Here in Alabama, we’re a little behind the curve as it relates to the insurance exchanges as found in the Affordable Care Act. We have not been training navigators. We have the fewest choices of all the states in the federal exchange (The average person in the average state can choose from 53 plans. We get 7 (that’s right, SEVEN)). And, in a surprise to no one, the lack of competition has lead to some very high rates for Blue Cross of Alabama (now covering just 88% of insured Alabamians).
Alabamians should be incredibly excited about the implementation of the exchanges. Just as Medicaid expansion is important for the poor and Medicare is important to those over 65, the exchanges are really important for everyone else. They allow workers to move from job to job. Without them, in the words of one blogger, our employers have the upper hand
a world where you can’t quit your corporate job for fear of losing health insurance is one where you’re a little bit serf-y. This has long been a secret tax on entrepreneurs, since leaving a big company and starting your own small company has meant going without health coverage.
and if you tried to change jobs
The health insurance behemoths spend jillions of premium dollars paying a small army of people to figure out ways to deny coverage or make your life more complicated, and it’s a horrendously inefficient system. You can spend hours on hold, being transferred, filling out stacks of forms, getting transferred again, and generally being circle-jerked around. It’s like a parody of Brazil.
Is that so big of a fear? Although lack of affordability was the number one cause for folks to remain uninsured, pre-existing conditions was a close second. From a 2012 study
- 36 percent of those who tried to purchase health insurance directly from an insurance company in the individual insurance market were turned down, were charged more, or had a specific health problem excluded from their coverage
- 54 percent of people with individual market insurance were worried that their insurer would drop their coverage if they got really sick
Prior to the passage of the ACA, loss of insurance was a huge problem. The percentage of non-elderly Americans with employer-sponsored insurance dropped from 68 percent in 2000 to 59 percent in 2009. This was one of the things that led to the passage.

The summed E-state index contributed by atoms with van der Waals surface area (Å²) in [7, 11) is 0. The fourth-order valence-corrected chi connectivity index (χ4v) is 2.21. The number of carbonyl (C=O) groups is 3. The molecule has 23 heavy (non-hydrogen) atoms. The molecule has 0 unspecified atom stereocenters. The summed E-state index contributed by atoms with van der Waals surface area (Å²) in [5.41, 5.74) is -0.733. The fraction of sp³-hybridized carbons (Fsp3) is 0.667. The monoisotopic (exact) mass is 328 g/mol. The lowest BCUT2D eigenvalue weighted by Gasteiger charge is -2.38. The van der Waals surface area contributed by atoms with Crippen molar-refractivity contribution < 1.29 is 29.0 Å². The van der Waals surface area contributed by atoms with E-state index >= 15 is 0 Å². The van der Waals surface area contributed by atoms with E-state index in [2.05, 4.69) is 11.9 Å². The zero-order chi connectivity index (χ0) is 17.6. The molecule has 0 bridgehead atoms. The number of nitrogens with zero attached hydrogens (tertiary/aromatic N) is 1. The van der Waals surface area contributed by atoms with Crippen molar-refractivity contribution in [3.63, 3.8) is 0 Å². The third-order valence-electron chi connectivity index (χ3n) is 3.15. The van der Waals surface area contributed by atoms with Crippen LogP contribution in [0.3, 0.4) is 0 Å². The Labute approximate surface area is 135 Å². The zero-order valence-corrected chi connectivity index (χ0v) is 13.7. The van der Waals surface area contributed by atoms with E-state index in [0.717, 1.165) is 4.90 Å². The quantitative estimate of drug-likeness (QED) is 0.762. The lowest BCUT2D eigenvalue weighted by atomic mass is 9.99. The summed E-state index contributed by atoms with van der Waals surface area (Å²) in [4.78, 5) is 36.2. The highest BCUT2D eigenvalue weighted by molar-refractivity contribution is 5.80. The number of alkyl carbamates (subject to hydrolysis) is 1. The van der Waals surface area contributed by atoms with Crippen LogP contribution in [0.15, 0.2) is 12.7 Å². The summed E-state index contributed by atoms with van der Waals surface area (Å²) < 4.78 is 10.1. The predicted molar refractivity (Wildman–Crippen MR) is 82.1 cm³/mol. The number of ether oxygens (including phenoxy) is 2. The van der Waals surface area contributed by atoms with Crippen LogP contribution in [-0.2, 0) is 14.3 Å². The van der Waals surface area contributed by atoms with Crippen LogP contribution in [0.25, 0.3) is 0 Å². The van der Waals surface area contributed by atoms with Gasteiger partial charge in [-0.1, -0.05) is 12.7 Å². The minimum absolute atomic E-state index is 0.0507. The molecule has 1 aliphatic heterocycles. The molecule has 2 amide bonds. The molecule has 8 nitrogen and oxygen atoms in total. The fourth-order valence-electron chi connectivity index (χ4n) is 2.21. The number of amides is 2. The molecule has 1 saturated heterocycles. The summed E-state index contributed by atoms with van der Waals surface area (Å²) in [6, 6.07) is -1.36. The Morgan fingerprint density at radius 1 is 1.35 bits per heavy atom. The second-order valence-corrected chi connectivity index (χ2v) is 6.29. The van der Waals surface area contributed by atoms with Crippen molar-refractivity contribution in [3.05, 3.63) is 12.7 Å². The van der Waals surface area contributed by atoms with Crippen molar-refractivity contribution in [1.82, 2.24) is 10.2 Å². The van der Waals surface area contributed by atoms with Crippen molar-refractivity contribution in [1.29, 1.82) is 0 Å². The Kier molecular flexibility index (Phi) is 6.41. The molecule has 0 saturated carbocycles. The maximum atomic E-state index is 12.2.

The other was the boomer bulk approaching and passing 60. While this may be the new 40, it is a 40 with mental illness, arthritis, asthma, high cholesterol, hypertension, and obesity. Each of these diseases would lead to a potential denial so we were looking at up to 129,000,000 folks who if let go, downsized, or just plain fed up would be UNABLE to get insurance. Even worse, they might pay for insurance up until the time the need it and then though a process known in the industry as rescission there is a denial of claims and loss of insurance despite paying for years. This particular brand of terrible saved one insurance company $35 million over 6 years.
It’s not like these folks would sit at home and die quietly or else wait patiently until they turned 65. In 2008, folks without insurance consumed $16 billion in care and in a form of “IV and dash” they did not pay for 63% of the charges incurred.
I will be working with a group of people here in Alabama to dispel some myths and encourage participation in the new exchanges. This law defines what we get when we pay for insurance, forces companies to spend money on care, and allow folks to move from job to job without catastrophic health consequences.
The button pictured above doesn’t quite capture the excitement. Perhaps our button should say: America, now less serf-y!